“The drawback was they had one Elvis,” an ex-girlfriend of Jimmy Ellis deadpans in Jeanie Finlay’s tragicomic doc Orion: The Man Who Would Be King. Ellis, an Alabama-born singer whose voice shared much of Elvis Presley’s timbre and husky power, had tried for years to hit the big time, touring and putting out records in the shadow of the King. His soul-baring 1978 single “I’m Not Trying to Be Like Elvis” sounds swell, but it’s also a lie. Its swooning baritone melodrama, its stilted spoken-word passage, the way its soul, country, and rock sounds melt into a greasy whole, peanut-butter-banana-sandwich style: Dude was giving his all to being like the recently deceased Presley — and almost pulling it off. A friend, interviewed in the film, recalls Ellis’s rationale: “Elvis made it, and he sounded like Elvis — ‘Why can’t I?’ ”
Finlay finds the heartsick integrity in Ellis’s life as one Elvis too many. But it gets strange and propulsive after Elvis’s death, when Shelby Singleton, the pop-vulgarian then-owner of what remained of Sun Records, signed Ellis to a contract that might have been dreamed up by a satirist. Inspired by Gail Brewer-Giorgio’s novel Orion, about an Elvis-like singer who fakes his own death, Singleton got Ellis to slap on a spangled mask and perform as a hunk of burning mystery. As Orion, he released a torrent of Sun albums, hitting all the gospel, country, and pop stations of the Elvis cross. The most devoted of fans bought in, some finding excuses to believe he actually was the real King, and “Orion” toured small theaters for years, contractually obligated to hide his face and name.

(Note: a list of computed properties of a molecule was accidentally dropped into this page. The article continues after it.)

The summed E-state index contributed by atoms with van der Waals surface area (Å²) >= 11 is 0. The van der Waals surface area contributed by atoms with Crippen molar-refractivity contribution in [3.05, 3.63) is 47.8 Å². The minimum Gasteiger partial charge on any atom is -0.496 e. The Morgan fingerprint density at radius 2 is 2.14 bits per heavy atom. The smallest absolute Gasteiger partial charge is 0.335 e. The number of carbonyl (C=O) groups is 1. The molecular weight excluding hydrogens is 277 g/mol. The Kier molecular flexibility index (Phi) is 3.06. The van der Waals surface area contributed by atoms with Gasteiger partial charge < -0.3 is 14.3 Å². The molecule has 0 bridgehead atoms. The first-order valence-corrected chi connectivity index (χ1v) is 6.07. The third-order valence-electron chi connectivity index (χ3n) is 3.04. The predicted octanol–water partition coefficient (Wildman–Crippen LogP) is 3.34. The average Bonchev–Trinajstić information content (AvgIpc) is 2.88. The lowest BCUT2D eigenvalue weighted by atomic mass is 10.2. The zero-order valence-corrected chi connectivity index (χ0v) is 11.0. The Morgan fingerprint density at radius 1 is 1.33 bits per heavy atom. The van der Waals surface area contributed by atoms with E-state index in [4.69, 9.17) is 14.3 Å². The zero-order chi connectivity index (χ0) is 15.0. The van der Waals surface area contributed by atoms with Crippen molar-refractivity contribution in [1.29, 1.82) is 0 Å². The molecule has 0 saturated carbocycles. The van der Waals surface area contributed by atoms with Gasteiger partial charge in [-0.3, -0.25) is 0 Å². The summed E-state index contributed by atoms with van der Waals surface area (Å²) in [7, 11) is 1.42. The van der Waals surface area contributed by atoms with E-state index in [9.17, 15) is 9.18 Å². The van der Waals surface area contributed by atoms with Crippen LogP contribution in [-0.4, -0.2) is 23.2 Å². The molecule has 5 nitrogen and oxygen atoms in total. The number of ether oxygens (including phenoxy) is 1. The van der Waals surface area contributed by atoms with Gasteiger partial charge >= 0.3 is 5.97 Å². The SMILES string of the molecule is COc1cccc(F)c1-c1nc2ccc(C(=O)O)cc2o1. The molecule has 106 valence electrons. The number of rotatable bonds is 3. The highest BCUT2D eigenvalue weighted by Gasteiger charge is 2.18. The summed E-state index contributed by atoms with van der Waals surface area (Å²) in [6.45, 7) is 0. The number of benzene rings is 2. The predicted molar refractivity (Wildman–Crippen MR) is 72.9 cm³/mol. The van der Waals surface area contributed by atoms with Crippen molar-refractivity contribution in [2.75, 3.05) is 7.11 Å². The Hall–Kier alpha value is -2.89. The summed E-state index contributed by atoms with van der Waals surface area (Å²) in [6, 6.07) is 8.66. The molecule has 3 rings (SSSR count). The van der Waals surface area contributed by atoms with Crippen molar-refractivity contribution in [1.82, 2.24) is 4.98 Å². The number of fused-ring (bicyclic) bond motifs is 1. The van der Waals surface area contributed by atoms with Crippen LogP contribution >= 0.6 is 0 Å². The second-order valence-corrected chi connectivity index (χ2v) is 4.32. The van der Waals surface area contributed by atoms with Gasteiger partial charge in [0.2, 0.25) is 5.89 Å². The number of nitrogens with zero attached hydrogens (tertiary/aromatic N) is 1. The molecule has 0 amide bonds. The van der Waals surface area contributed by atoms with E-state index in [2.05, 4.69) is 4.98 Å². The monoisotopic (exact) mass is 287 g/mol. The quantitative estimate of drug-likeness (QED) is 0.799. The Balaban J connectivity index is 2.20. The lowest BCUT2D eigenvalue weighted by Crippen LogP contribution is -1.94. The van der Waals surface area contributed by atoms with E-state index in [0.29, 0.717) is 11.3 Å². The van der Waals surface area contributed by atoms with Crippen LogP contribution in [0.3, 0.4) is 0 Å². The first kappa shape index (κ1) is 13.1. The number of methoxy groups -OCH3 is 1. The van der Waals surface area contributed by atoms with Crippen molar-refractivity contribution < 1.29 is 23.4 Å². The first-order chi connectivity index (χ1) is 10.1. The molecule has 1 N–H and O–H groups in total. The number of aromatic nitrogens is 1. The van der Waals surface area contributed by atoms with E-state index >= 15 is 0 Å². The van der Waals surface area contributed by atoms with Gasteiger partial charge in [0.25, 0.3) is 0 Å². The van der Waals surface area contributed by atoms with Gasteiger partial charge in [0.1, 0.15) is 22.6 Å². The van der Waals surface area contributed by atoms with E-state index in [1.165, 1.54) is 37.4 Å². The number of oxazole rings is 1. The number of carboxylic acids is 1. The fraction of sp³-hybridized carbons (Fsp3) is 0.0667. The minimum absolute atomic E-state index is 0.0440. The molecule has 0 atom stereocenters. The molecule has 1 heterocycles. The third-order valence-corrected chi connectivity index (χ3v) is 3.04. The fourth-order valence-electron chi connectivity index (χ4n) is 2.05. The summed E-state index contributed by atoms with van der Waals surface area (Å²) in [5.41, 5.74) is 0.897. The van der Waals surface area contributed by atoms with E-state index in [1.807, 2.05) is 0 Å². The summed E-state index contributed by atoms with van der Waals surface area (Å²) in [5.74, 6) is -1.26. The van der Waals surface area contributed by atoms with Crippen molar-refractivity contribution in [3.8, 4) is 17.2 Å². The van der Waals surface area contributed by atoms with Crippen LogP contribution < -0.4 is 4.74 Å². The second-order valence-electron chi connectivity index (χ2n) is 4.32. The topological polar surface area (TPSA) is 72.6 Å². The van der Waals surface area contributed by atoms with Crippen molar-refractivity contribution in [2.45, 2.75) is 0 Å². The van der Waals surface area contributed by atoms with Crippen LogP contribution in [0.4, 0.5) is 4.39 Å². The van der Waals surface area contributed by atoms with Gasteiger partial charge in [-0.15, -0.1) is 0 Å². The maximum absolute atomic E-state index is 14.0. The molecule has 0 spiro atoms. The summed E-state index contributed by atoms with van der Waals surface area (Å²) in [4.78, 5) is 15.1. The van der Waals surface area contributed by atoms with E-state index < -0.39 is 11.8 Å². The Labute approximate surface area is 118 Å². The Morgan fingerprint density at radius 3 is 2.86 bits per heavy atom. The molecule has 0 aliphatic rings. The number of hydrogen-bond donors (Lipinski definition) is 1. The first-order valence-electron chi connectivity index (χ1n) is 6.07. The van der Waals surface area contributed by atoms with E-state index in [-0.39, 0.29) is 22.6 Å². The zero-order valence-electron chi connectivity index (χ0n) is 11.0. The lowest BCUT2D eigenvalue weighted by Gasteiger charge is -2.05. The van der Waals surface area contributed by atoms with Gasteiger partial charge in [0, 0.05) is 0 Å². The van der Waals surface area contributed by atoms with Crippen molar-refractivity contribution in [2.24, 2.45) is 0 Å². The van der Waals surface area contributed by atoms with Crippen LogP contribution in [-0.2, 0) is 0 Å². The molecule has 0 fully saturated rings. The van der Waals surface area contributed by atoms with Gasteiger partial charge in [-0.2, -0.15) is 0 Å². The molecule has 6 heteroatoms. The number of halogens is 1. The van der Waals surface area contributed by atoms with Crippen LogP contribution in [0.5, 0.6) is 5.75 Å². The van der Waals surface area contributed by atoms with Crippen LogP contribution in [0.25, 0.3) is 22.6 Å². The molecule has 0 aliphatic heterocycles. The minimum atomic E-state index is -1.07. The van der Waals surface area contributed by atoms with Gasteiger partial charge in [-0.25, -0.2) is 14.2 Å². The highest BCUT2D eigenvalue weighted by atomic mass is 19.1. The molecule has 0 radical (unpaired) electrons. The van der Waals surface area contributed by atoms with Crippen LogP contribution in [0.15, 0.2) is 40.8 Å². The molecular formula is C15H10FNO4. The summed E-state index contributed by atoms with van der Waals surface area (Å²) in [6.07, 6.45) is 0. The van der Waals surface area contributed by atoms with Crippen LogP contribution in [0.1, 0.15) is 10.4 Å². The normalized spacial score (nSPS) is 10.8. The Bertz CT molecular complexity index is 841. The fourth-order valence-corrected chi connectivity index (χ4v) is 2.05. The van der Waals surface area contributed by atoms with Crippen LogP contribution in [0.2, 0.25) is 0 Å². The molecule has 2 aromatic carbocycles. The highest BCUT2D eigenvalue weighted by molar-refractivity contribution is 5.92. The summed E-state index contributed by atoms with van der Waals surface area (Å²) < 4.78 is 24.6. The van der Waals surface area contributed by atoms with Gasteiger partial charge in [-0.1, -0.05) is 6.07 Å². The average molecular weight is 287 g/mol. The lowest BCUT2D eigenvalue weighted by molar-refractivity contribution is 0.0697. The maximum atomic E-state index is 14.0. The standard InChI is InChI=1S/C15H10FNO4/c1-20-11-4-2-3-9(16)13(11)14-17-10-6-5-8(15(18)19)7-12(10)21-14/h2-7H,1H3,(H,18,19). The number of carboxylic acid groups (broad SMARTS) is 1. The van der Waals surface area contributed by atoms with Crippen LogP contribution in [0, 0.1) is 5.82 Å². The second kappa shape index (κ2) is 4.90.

Finlay tells this story with the usual doc techniques. The interviews are marvelous, especially the ones with Ellis’s exes, who attest not just to his weakness for groupies but to his collection of trophies. One woman describes the suitcase he lugged, stuffed with photos of what she calls women’s “lucys.” “I see enough of those at work,” she told him when he tried to show off his collection — her job was in a gynecologist’s office. (Nobody points out that even that is somewhat imitative: Elvis himself shot and collected his own videotapes of teen girls wrestling in their underpants.) Ellis, who died in 1998, speaks for himself in abashed interview clips. He loved singing and his not-quite-fame, but he yearned to be known for who he was. His music powers the film, and it’s well-sung and agreeable Elvis apocrypha. The songs aren’t strong, but by the Seventies Elvis’s often weren’t either. The most painful of the film’s many ironies: The spot where Elvis stood at Sun Studio is still a site for pilgrims; the studio where Ellis sang is now part of a merch warehouse.
Orion: The Man Who Would Be King
Written and directed by Jeanie Finlay
Opens December 4, IFC Center